Kester Brewin writes:
The city, our whole world, is a rich resource for enquiry and inspiration. We need not to build temples, but to see the world as a temple. To see each thing as sacred, as having the potential for beauty, for transformation, for guiding our thoughts.
The last sentence quoted above could well be a summation of my goals in life. To be aware of the sacredness of everything in every moment is something I strive for. In contrast to Kester, however, I think it is precisely this reason that we do need to build temples.
The voices that surround me are those that tell me the world is mine to be bought and sold, that it is a dangerous place in need of taming, that it is crude matter trapping a higher spirit. The world is a material to be formed into a product and escaped. To be transformed by the sacred beauty of the world I must train myself against those voices. I must learn to identify the sacred over the commodity. I must grasp beauty over usefulness.
When advertising is the dominant feature of both the landscape and the discourse, how do we reorient toward the sacred? This reorientation is goal of the temple. The temple is the place in which focus on the sacred is the goal. The temple is the part of the landscape in which the focus is necessarily on the sacred. The Temple is the site of resistance to the desacralization of the world. It does not (or should not) define itself as a sacred space in the midst of the profane, but as a point of focus on the sacredness of the world.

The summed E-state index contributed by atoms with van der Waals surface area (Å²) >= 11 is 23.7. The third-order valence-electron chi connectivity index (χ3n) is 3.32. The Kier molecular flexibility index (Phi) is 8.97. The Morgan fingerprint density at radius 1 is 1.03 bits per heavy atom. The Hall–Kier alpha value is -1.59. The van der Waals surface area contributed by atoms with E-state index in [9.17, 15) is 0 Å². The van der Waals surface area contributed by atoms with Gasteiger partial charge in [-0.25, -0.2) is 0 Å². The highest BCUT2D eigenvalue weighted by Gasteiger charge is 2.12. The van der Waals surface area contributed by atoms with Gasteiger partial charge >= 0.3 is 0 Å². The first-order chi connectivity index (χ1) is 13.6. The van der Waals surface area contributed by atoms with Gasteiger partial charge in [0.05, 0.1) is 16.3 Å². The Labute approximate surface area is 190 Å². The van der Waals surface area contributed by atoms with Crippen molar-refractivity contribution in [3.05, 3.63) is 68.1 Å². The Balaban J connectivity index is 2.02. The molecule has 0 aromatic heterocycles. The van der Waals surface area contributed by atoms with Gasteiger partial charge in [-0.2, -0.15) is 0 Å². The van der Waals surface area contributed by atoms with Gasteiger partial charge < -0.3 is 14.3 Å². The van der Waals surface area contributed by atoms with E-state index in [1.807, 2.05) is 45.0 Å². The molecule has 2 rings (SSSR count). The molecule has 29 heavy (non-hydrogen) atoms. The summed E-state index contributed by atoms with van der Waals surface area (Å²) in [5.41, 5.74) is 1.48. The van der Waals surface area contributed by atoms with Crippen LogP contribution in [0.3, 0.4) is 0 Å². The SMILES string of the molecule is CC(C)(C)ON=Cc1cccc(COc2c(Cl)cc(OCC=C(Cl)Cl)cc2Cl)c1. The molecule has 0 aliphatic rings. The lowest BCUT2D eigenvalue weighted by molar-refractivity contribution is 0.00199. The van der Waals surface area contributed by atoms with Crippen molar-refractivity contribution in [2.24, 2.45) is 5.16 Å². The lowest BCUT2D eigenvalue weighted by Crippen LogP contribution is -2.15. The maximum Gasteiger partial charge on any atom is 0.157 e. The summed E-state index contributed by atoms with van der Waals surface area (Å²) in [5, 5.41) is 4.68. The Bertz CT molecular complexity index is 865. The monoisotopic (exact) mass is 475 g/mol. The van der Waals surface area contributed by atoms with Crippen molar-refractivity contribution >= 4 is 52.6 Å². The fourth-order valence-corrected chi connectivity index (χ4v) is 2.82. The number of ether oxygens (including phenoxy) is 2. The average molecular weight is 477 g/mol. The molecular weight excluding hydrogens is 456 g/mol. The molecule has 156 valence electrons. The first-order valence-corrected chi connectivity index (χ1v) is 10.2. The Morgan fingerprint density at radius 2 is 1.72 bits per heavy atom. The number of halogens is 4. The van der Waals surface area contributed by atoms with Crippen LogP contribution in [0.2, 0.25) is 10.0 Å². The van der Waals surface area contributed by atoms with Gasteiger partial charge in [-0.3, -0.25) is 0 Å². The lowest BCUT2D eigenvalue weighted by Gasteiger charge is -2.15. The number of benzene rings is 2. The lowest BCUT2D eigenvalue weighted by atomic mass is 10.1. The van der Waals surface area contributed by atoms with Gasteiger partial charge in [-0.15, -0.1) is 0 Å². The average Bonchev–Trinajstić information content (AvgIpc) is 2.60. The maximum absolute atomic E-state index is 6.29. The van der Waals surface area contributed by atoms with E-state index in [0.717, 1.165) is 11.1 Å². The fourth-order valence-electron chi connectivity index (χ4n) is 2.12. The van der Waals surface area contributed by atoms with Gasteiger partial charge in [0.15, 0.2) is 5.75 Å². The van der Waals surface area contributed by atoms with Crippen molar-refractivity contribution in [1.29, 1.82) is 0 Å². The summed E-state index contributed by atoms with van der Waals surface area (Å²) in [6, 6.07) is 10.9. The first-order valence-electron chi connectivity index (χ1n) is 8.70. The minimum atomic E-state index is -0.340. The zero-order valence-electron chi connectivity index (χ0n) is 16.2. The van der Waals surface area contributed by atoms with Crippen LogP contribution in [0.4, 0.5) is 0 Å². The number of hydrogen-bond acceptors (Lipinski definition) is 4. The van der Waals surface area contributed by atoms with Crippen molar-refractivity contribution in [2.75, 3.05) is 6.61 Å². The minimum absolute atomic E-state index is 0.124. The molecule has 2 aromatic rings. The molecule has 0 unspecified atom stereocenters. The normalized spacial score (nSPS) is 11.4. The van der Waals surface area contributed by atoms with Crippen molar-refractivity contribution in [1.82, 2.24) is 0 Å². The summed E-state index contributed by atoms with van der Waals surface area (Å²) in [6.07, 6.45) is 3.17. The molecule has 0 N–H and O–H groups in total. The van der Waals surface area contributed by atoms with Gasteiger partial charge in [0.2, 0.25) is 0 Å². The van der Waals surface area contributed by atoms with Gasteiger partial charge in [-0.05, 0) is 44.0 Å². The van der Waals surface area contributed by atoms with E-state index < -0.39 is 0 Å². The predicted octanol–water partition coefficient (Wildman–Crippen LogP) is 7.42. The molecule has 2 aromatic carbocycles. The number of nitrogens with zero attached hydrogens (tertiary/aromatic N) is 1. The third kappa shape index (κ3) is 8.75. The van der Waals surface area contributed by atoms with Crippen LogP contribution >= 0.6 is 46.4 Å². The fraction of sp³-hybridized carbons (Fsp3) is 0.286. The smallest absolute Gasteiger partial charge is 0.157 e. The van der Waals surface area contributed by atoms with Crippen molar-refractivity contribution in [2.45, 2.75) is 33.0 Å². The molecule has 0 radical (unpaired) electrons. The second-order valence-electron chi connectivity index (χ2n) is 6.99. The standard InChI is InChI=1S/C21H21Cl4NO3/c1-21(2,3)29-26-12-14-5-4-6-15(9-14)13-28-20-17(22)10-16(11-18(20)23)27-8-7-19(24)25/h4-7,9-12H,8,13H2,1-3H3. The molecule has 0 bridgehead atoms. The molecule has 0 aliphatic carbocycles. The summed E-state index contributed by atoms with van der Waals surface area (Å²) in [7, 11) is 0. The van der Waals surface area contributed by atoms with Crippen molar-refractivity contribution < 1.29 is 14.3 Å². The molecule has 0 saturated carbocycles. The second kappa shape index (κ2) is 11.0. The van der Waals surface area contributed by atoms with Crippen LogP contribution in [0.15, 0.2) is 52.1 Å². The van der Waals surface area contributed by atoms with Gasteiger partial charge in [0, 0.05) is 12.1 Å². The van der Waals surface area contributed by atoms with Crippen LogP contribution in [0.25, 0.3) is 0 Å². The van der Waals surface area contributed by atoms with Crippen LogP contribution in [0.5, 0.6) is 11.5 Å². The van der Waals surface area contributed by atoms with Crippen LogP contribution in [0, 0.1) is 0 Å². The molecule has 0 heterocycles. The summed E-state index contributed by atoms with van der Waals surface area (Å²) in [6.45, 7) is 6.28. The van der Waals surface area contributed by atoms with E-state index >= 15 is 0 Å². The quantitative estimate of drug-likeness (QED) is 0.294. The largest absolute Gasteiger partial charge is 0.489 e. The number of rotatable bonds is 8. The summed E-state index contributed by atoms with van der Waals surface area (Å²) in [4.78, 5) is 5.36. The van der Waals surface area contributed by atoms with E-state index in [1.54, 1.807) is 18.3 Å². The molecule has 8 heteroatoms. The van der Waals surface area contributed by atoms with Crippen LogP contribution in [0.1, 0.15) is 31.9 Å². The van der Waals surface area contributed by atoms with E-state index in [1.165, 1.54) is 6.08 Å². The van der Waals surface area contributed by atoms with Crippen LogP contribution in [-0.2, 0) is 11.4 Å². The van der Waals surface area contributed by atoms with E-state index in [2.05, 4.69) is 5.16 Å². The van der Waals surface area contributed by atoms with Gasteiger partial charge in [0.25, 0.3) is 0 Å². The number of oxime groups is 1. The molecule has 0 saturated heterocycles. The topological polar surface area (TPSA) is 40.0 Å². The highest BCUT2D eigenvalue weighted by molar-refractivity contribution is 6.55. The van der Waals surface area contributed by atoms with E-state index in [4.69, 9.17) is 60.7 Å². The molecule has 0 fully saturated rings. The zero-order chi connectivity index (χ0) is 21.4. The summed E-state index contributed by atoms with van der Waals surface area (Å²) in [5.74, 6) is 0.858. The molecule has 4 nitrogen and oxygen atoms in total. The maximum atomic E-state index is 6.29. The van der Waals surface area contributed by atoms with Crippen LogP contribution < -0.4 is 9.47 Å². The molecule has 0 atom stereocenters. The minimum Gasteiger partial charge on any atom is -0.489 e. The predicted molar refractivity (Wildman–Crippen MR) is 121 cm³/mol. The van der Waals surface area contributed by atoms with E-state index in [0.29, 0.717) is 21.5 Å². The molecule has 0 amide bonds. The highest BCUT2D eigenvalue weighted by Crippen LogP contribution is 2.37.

The temple is the training ground.
I pray daily. I set aside time to sit and be in the presence of the divine. I break out of the patterns of the day and put my focus on God through contemplation. I learn to experience the presence of God.
This practice does not imply that at all other times I am outside the presence of the divine. Rather it teaches me to become aware of the presence at all times. I don’t pray and then define all other activity as not-prayer. I pray so that all activity becomes prayer. I sit at my altar and practice specific forms of prayer so that I can orient my entire awareness toward prayer.
This is the goal of the temple. It is a space in which to learn to see the sacred, not so that everything outside the temple is excluded from the sacred, but so that outside the temple we can see the sacred in the face of all that tells us to deny it.
We build temples not to exclude the world from them, but to learn to see the world as the temple that it is.